Are you considering a postpartum tubal ligation to prevent future pregnancies? Well, before you go ahead with it, you must have thorough understanding about this irreversible and permanent form of birth control measure. Read on to know more about the surgical procedure, its benefits and associated risks and other alternatives that you may try.
According to the recent studies, the success rate of this surgery is around 99%. You need to remember that there is no single surgery that is free from risk, this holds true for postpartum tubal ligation as well. However, the rate of complications is very low and occurs in 1 out of 1000 surgeries.
Postpartum Tubal Ligation Procedure – A Closer Look At It:
This process is also known as “having your tubes tied.” Formally it is known as BTL or bilateral tubal ligation. While bilateral means both sides, tubal ligation refers to “blocking” of the fallopian tubes to ensure eggs are not fertilized. This is how the surgery works. This procedure is of 2 types:
- Laparoscopic tubal ligation
- Postpartum tubal ligation
[ Read: What Is A Birth Control Patch ]
When Is The Surgery Done?
The tubal ligation after delivery of baby is performed within 6-24 hours. The surgery is performed the very day you have given birth. In case you have delivered at night, your doctor shall generally wait till the next morning.
What Measures You Need To Take?
This is a permanent procedure and thus your doctor shall ask you to wait as long as possible to decide.
- Some insurance plans may require you to enter into a contract 30 days before the procedure.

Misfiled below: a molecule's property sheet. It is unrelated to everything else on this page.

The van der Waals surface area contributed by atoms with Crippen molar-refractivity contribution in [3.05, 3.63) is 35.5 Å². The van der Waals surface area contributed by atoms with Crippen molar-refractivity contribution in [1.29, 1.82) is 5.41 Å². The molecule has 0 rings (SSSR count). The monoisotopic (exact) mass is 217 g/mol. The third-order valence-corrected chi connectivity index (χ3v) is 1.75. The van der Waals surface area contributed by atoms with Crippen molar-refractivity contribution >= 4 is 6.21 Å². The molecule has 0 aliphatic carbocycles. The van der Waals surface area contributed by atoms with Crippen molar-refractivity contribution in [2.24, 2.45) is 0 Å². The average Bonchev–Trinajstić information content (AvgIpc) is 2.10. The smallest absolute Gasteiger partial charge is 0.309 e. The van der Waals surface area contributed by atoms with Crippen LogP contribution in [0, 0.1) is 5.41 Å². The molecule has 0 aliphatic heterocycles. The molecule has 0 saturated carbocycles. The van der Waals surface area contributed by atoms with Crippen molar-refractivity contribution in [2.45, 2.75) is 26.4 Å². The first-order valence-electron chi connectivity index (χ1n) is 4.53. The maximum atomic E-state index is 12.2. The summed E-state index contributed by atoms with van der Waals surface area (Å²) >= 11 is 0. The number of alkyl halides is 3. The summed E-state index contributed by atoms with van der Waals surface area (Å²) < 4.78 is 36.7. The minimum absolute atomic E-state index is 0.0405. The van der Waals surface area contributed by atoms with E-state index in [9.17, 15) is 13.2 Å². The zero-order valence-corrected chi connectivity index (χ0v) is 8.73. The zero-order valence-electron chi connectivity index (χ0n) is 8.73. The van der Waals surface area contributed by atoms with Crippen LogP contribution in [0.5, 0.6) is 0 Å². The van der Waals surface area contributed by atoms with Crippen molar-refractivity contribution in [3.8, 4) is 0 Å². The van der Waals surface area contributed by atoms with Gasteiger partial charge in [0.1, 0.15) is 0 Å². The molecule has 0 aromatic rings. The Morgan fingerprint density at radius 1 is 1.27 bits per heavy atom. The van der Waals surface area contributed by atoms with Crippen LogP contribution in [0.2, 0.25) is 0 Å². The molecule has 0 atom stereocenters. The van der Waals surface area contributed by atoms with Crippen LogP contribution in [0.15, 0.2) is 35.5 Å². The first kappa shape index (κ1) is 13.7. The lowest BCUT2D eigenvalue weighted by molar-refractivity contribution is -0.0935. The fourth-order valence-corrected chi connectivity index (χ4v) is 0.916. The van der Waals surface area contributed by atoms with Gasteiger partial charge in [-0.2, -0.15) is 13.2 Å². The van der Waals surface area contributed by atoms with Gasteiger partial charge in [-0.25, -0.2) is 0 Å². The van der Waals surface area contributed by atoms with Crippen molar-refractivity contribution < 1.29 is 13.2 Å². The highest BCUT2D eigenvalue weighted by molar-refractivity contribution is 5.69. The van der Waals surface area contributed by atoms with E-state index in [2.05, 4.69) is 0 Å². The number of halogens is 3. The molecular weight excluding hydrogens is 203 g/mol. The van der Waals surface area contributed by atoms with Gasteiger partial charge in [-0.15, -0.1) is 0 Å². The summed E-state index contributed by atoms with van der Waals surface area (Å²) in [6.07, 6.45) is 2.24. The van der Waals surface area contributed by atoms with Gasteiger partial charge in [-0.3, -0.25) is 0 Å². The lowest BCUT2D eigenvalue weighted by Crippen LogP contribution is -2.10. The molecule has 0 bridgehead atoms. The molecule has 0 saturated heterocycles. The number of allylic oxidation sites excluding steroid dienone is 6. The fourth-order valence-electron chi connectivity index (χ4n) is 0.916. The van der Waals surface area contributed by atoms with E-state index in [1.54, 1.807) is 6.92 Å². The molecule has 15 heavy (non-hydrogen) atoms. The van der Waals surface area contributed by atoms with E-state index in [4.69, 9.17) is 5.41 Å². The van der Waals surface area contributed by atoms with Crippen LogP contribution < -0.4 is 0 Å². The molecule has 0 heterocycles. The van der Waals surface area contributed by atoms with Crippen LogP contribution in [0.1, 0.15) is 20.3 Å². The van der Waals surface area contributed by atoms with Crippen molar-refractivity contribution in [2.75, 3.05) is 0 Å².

- Once you have delivered your baby, you cannot drink or eat anything before the procedure.
- In case you are going for the procedure next day, you may be allowed to eat and drink, but nothing shall be given to you after midnight.
- This is a very important aspect of all the preparations you take, as the medicines given to you for sleeping in course of the surgery may cause vomiting.
- Vomiting while you are sleeping can cause severe damage to your lungs.
- In case you eat before the surgery, it is liable to get delayed or cancelled.
[ Read: How Effective Is The Birth Control Shot ]
Benefits And Risks of Postpartum Tubal Ligation:
Before you go ahead with the procedure, you must be well aware of the risks and benefits. You need to always keep in mind that it is a permanent procedure:
1. It is very unlikely that someone will be able to connect the tubes and make them workable again.
2. You must be very sure that you do not want any more children.
3. Remember, even though it is a permanent procedure, it is not a perfect one. Of the 1000 women who undergo the procedure, around 7 of them will end up getting pregnant in 10 years after tubal ligation. This happens as the tube grows and reopens again.
4. If you think you are pregnant, you should get yourself tested.
Here are some of the risks associated with this procedure:
5. Complications with anesthesia
7. Ectopic pregnancy or pregnancy outside your womb
Though these risks are not very common, you cannot rule out their possibilities. In case you are concerned about the risks, you can always get in touch with doctor.
[ Read: Birth Control Ring ]
Alternatives You Should Consider:
Before going ahead with tubal ligation, it is highly essential that you consider the alternatives as well. Take a look below:
- Depo Provera shot
- Birth Control pills
- Intrauterine device
You can always discuss with your doctor about the different methods. However, in case you choose to go for tubal ligation, you must visit your doctor after 2 weeks or earlier if necessary to get a clear picture.
- 8 Simple & Effective Ways To Cure Postpartum Edema
- 10 Simple Ways To Relieve Back Pain Post Delivery
- 6 Important Measures To Tackle Postpartum Urinary Incontinence
- 6 Important Measures To Tackle Postpartum Fatigue
Latest posts by moumita ghosh (see all)
- 8 Effective Tips To Relieve Finger Pain During Pregnancy - November 23, 2015
- Top 5 Camel Crafts For Preschoolers And Young Kids - November 23, 2015
- 4 Interesting Winter Craft Ideas For Your Toddler - January 21, 2015